Last Friday, the Fourth Circuit Court of Appeals halted efforts to build a natural gas pipeline because the Trump administration had done such a lousy job of showing its compliance with the Endangered Species Act. This was one of the administration's many losses in court. The case involved a perfect example of "arbitrary and capricious" decision making, to use the legal terminology. In simpler terms, the government's explanation for its decision was as full of holes as a sieve. This was such a textbook case, I'll be surprised if the court's opinion doesn't make it into one of the environmental law casebooks.
The case, Defenders of Wildlife v. Dept. of Interior, was actually back before the Fourth Circuit for the second time. In 2017, the U.S. Fish & Wildlife Service (FWS) issued a Biological Opinion saying that the project wouldn't jeopardize the survival of three endangered species but requiring the project to avoid disturbing portions of the land. About six months later, the Fourth Circuit ruled that the FWS had failed to explain why they couldn't place numerical limits on the number of animals killed, which is the preferred approach. The FWS then went through a whirlwind revision effort and completed its response in under three weeks. (More about that later.) It went back to the Fourth Circuit. This time the outcome was even worse for the agency.
For simplicity, I'm going to talk about just one of the species, the rusty patched bumble bee, or RPBB – partly because it's the most accessible part of the court's opinion, partly because for some reason, I happen to like bumble bees. The RPBB used to be widespread, but its populations have fallen over 90 percent since the late 1990s. It's now so endangered that every population existing is important to the survival of the species. A bee had been found in the general area, and based on the habitat preferred by this species, the FWS concluded in 2017 that there might be some nests near the proposed pipeline. Not too much is known about the RPBB in particular, but FWS made some assumptions about how big the colonies might be (100-1,000 bees) and how many nests would be likely. By the time that the FWS considered the issue again in 2018, however, the pipeline owner had had some very bad luck. Three more bees were found closer to the pipeline right-of-way. The FWS did some more calculations based on the larger area now thought to contain the bees and concluded that there were probably 22 nests, each producing 30 queens that live through the winter to start a new nest in the spring.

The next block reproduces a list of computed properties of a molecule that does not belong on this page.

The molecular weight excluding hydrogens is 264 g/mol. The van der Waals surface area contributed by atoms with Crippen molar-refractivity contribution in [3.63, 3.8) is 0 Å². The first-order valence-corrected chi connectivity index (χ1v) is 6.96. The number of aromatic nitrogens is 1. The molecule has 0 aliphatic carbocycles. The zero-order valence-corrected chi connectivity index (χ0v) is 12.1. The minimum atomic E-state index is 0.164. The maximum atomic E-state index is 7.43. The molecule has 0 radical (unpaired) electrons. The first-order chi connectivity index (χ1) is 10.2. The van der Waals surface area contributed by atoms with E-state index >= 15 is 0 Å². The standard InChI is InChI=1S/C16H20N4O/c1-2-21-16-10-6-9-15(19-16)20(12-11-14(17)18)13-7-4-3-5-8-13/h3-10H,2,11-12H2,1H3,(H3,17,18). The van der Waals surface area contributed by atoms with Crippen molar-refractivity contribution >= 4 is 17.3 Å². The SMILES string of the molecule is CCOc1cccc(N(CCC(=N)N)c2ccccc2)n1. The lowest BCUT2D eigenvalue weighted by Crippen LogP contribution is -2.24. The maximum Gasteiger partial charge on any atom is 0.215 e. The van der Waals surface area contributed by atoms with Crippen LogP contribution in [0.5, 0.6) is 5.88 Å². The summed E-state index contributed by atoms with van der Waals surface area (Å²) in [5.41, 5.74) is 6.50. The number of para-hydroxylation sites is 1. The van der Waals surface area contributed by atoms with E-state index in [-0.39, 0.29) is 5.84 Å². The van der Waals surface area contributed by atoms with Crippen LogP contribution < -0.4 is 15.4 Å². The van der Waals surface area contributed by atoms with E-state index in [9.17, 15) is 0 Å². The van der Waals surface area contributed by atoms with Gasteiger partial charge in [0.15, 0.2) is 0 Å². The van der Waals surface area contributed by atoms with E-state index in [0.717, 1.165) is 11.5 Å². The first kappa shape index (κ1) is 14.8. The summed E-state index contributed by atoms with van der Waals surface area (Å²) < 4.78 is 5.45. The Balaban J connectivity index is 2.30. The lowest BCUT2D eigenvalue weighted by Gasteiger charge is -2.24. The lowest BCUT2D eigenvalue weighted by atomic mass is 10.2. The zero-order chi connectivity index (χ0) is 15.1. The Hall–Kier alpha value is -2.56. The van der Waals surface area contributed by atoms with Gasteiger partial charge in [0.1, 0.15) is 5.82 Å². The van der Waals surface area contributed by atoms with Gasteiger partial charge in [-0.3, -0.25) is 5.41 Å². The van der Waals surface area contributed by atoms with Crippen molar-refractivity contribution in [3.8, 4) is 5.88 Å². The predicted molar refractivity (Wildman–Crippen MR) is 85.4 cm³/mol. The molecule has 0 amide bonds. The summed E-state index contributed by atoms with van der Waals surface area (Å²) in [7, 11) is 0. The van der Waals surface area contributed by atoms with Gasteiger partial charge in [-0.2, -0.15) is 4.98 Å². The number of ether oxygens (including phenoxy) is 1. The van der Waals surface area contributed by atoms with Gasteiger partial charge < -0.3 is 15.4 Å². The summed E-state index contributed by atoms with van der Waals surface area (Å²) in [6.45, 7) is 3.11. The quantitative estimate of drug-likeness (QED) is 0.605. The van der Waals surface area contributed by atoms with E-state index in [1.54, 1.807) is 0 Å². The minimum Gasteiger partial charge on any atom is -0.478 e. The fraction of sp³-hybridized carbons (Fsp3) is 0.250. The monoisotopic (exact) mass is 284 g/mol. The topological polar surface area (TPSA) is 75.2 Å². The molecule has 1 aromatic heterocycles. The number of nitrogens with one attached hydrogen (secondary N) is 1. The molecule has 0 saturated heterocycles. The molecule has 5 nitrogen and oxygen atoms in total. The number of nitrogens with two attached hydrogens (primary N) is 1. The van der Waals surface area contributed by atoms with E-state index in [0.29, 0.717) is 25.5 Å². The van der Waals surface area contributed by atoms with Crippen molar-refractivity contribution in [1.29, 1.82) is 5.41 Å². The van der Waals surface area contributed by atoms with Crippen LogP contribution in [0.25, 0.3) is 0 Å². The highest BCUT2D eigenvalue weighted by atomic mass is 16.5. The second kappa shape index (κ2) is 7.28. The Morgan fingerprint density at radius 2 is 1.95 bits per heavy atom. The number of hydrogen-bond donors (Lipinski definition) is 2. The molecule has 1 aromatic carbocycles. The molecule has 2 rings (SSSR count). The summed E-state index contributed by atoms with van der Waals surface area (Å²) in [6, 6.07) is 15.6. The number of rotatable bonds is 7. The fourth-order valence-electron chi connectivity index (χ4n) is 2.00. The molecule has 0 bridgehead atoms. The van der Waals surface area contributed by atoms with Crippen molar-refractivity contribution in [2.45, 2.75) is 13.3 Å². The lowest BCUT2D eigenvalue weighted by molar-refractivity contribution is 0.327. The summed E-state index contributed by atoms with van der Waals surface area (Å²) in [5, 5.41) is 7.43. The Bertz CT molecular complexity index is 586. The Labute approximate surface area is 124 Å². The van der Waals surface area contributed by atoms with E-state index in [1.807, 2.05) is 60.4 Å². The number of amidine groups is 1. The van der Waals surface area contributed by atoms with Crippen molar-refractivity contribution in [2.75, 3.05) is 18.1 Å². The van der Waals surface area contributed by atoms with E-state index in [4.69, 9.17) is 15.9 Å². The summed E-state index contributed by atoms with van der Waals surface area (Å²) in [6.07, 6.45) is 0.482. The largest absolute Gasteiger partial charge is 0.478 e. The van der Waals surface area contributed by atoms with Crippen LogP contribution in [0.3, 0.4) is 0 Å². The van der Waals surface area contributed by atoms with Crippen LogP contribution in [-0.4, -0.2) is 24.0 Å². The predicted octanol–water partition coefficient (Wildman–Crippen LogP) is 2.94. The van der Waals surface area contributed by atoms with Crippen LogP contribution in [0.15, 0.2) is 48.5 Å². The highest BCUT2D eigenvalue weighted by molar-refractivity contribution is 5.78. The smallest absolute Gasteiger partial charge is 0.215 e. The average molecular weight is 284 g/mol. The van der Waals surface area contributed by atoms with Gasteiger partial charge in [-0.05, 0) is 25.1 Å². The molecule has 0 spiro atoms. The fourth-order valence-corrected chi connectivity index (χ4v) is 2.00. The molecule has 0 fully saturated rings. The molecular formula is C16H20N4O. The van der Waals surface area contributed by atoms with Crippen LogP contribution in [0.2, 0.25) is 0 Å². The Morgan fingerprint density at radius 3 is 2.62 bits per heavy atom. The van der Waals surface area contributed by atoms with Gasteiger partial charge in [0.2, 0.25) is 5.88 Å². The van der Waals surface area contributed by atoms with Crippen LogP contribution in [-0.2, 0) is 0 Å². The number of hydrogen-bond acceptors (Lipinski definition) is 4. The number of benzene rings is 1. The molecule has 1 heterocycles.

All of that sounds very scientific, yet it was based on very shaky assumptions. Normally, the FWS would have done a survey to find out just how many nests were in the area. But not in this case, because they were told to move quickly. As one staff member wrote, "Our internal direction is that we can't require surveys and will not make further requests for surveys that interfere with applicant's project schedule since they are priority fast-track projects, and we will not state that we have insufficient information to initiate consultation and will not delay initiation of consultation based on lack of baseline/species survey data." ("Consultation" sounds very collegial, but it actually means that the FWS decides whether or not to halt the project.). And the numbers that FWS used instead of doing the survey were dodgy. For instance, they assumed that there would be 30 queens per nest, but in recent years no one has found a nest with more than 30 bees including workers, drones, and queens. The University of Minnesota researcher whose studies provided the basis for the estimates said in an email to FWS, "All I have is a wild guess based on what I've seen in other captive and retrieved wild colonies."
Not surprisingly, career wildlife experts at FWS weren't exactly thrilled about all this. An internal email said that the FWS's work was out of step with its handbook and much more superficial than usual. The author added, "…but we can get by that with my excessive wit, charm, and grace." The court apparently missed the irony that was probably intended by the author, saying, "Wit, charm, and grace, however, do not make for sound agency action." There were some other problems with agency's analysis regarding the bee, but I won't burden you with the court's discussion of those.
Some of the problems with the agency's decision to approve the project were probably simply due to the fact that it was a very hard decision to justify given the stringent protections created by the Endangered Species Act. But part of it was undoubtedly due to the incessant pressure to make a quick decision. That's not limited to this one decision or the FWS. For instance, EPA Administrator Wheeler announced last week that EPA was going to skip the normal consultation with an expert scientific board in its haste to wrap up new air quality standards for particulates by 2020 (or in other words, before Trump's term ends). The scientific issues there are far more complex, and EPA's haste is increasing the odds that it will blunder badly in its analysis. Which is OK with me but may lead to the same result: a reversal in court.